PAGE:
Citywire's radical Global New Ideas event in Amsterdam has come to a close after two days of high-level manager meetings, provocative presentations and fresh thinking for fund selectors. Here are the three key takeaways from conversations with delegates at the event.
1. Sustainability goes mainstream
For many fund selectors sustainability has finally progressed from a sexy theme to something clients want to see increasingly more in their portfolios.
Sustainable investments take different shapes and forms, including microfinance projects. Fund selector Michael Gollits from Von der Heydt & Co said he is visiting countries where these projects are developed rather than just investing in the ready-made funds.
However, one of the biggest challenges fund providers and investors face is how to actually measure the positive impact of investments.
While providers are moving to reshape and rebrand strategies as sustainable the question remains over how much they are actually changing their old ways.
Many topics were debated on the floor, such as whether investments in tobacco stocks, for example, can be justified as sustainable based on the companies’ involvement in good causes. This proved particularly timely given BNP Paribas AM's announcement this week.
2. Innovation gap in bond space
Fixed income remains a difficult terrain to navigate for fund buyers. During the vote on the first day of the conference the majority of respondents (67% of those in attendance) said they find bond investments the most challenging sector when it comes to new ideas.
Selectors are addressing this challenge differently, with some looking for bond funds with higher yield, such as private loans funds for example. These strategies, however, don’t come free of difficulties as their legal framework is not always clearly defined.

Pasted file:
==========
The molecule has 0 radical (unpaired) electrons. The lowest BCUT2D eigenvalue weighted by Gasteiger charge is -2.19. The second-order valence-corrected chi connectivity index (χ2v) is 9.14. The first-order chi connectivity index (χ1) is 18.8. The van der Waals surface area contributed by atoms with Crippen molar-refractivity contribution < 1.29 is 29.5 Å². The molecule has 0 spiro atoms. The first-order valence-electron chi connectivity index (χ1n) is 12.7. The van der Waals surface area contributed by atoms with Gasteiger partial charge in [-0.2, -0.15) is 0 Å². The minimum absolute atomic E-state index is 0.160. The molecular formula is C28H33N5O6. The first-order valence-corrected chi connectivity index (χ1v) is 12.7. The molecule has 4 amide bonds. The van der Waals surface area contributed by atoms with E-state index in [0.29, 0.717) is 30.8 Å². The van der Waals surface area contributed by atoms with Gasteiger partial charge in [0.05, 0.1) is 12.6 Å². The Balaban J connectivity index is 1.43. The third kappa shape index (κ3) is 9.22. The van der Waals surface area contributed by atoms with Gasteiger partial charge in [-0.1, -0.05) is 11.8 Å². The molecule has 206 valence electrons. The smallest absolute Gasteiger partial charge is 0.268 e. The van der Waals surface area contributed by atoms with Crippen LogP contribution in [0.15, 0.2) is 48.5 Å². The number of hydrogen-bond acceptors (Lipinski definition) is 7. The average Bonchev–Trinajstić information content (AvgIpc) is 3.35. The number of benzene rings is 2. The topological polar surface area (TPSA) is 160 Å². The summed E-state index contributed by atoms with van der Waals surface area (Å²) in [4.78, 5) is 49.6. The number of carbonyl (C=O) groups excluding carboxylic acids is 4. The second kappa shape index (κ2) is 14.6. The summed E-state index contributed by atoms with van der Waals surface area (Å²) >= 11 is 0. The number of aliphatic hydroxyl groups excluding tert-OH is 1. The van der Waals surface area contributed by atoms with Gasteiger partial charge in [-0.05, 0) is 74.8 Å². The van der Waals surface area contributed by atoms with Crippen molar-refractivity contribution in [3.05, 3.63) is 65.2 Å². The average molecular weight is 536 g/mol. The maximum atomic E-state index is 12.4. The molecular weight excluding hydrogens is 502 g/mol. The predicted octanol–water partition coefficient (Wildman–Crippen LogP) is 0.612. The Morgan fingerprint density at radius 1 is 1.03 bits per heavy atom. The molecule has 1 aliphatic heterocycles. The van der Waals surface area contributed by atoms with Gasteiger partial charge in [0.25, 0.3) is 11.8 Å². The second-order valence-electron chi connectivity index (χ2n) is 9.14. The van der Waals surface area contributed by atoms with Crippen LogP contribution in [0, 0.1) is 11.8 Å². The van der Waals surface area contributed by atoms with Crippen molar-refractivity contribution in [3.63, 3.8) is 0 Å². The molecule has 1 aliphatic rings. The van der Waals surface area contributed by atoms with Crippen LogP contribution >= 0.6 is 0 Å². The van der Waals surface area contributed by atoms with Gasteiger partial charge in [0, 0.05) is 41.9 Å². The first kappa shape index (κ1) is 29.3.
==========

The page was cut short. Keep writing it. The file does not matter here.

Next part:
Another way selectors are tackling lower-yielding fixed income is through alternative investments, such as carry strategies, CTAs and liquid alternative funds.
3. Tech not a threat
Instead of defending themselves against technology investors should embrace it to achieve better results in the future.
Keynote speaker Thomas Anglero, director of innovation at IBM Norway, said people simply cannot analyse millions of data points each second as software does but they can teach AI to deliver the information they need.
‘Software can analyse every member on the board of the company and forecast that if this event is going to happen, there is a 99% chance the company is going to react in this way.’
‘With that recommendation you then use all your experience, your instincts to make a decision. This is where we are, the software is not here to replace you, it is there to help you.’
Taking this discussion one step further, closing speaker Mark Stevenson said technology such as blockchain should be used to improve democracy, economic inequality and the overall state of the planet.
He gave the development of the so-called "enernet" as an example. This being a multi-participant network built around energy generation storage which may turn the business of the energy providers upside down.
'Investment strategies now may increase your short-term wealth at the long-term expense of the entire species. That isn't a sensible strategy.'